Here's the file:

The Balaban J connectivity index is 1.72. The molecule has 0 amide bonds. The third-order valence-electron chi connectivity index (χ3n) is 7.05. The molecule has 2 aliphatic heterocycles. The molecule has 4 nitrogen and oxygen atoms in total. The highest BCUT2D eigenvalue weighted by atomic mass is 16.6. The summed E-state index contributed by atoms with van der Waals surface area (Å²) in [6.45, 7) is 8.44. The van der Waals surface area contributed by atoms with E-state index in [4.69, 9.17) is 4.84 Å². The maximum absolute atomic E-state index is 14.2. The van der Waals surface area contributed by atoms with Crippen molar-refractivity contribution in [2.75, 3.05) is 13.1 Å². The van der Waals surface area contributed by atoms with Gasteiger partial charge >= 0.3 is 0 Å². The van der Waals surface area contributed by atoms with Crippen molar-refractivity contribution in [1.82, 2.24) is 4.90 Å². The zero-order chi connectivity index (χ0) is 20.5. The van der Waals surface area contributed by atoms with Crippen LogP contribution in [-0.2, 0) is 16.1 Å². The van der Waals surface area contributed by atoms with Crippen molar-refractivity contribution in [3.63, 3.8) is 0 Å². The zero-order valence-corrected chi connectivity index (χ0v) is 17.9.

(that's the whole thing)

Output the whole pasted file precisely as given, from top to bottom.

The Balaban J connectivity index is 1.72. The molecule has 0 amide bonds. The third-order valence-electron chi connectivity index (χ3n) is 7.05. The molecule has 2 aliphatic heterocycles. The molecule has 4 nitrogen and oxygen atoms in total. The highest BCUT2D eigenvalue weighted by atomic mass is 16.6. The summed E-state index contributed by atoms with van der Waals surface area (Å²) in [6.45, 7) is 8.44. The van der Waals surface area contributed by atoms with E-state index in [4.69, 9.17) is 4.84 Å². The maximum absolute atomic E-state index is 14.2. The van der Waals surface area contributed by atoms with Crippen molar-refractivity contribution in [2.75, 3.05) is 13.1 Å². The van der Waals surface area contributed by atoms with Gasteiger partial charge >= 0.3 is 0 Å². The van der Waals surface area contributed by atoms with Crippen molar-refractivity contribution in [1.82, 2.24) is 4.90 Å². The zero-order chi connectivity index (χ0) is 20.5. The van der Waals surface area contributed by atoms with Crippen LogP contribution in [-0.2, 0) is 16.1 Å². The van der Waals surface area contributed by atoms with Crippen molar-refractivity contribution in [3.63, 3.8) is 0 Å². The zero-order valence-corrected chi connectivity index (χ0v) is 17.9.